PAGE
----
You may have noticed already that the diatoms we are watching in these prepared slides bear a strong resemblance to the living diatoms we’ve watched countless times on this channel before. But they’re also a bit different, with the colors and shapes shifted just slightly, as if we’re watching them through a filter. This is likely due to the use of acid to remove their organic parts, erasing much of their biological contents from our view, but leaving behind the stunning silicon frustules that diatoms encase themselves in.

The result feels a bit like roaming through the dioramas in a natural history museum, with scenes from nature rendered on the other side of the glass to suggest a living world that does not actually live. Those dioramas have the stillness and sense of distance that a photograph does, but they are also their own direct experience that is shaped by the setting you observe them in. In that same way, these permanent slides are their own unique perspective of a static microcosmos, informed as much by the people who made them as they are by their later observers.

And these slides have been letting microscopists preserve and share the objects of their fascination for centuries. Around the mid-1800s, microscopy became kind of a thing—particularly in Britain. Manufacturers were producing more affordable microscopes, and users were publishing guides to help others use this tool to navigate the unseen world.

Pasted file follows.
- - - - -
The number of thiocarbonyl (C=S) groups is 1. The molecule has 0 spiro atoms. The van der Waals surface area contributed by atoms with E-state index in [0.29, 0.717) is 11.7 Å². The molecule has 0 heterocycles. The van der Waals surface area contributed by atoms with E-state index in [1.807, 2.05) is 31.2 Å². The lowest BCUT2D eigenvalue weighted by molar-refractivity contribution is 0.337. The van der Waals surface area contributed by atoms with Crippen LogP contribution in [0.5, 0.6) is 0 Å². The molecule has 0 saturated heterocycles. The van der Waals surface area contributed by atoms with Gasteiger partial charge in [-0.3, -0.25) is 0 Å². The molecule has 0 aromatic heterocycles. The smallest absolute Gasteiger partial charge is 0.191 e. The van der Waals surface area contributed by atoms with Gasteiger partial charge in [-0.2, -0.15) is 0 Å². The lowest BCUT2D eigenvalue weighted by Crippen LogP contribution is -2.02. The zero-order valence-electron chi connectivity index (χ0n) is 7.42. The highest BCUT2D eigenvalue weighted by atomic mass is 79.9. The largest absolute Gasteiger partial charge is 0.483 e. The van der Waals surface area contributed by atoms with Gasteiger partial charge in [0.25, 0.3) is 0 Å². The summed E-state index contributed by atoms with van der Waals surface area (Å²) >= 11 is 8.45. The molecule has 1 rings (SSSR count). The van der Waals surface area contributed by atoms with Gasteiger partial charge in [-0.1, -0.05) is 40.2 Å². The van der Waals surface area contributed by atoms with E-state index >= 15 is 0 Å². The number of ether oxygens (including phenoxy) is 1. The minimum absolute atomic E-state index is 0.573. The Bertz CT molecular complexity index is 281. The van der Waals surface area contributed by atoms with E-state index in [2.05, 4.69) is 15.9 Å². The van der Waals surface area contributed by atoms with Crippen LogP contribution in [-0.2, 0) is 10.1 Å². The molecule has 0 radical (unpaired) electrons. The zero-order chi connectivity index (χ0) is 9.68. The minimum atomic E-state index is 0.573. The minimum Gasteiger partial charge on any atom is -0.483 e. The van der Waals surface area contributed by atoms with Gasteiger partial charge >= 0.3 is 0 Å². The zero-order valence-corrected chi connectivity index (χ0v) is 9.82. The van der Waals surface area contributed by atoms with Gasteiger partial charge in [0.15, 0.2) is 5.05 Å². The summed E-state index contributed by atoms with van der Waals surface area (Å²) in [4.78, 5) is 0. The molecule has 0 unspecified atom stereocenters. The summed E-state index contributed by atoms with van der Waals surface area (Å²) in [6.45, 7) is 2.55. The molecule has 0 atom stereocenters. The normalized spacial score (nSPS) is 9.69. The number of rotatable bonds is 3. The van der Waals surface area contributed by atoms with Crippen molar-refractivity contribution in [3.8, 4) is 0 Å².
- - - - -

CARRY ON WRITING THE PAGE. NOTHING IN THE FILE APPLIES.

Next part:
Amateur and professional microscopists began to form groups like the Quekett Microscopical. Club, united by the curiosities on the other side of the lens. The slides they prepared carried everything from beard hairs to insect exoskeletons to diatoms.

And more than a century later, people still collect these slides, studying their contents not just to observe the worlds mounted within them, but also to understand the people who made them. And just as art museums have to verify and conserve the works produced by old masters, museums and collectors have to handle these microscope slides with care. As one collector noted, these slides can sometimes sell for thousands of dollars, attracting forgers whose false work becomes apparent in fonts that are too modern and cuts that are too uneven.

And the authentic slides require maintenance as well, whether their surfaces need to be cleaned of grime or their contents re-preserved. The fascination and attention these centuries-old slides inspire feels like a natural extension of microscopy both as a hobby and a scientific pursuit. We’ve heard from many of you that the footage we share on this show has made you want to buy a microscope, to sample the world around you to see what it contains.

And what are these slides except just another way microscopists have been sharing the natural world with each other? These slides don’t show us the microcosmos as it once existed as much as they reflect the journey the microcosmos itself has taken, through solvents and hands and elements. Through microscopists and collectors.

And then, of course, to you. Thank you for coming on this journey with us as we explore the unseen world that surrounds us. And thank you especially to all of the people here on the screen right now who are some of our supporters on Patreon, where we now have a $2 tier that includes access to a Journey to the Microcosmos Discord.

And if you want to learn more about that you can go to If you want to see more from our master of microscopes, James Weiss, check out Jam & Germs on Instagram. And if you want to see more from us, There’s always a subscribe button somewhere nearby.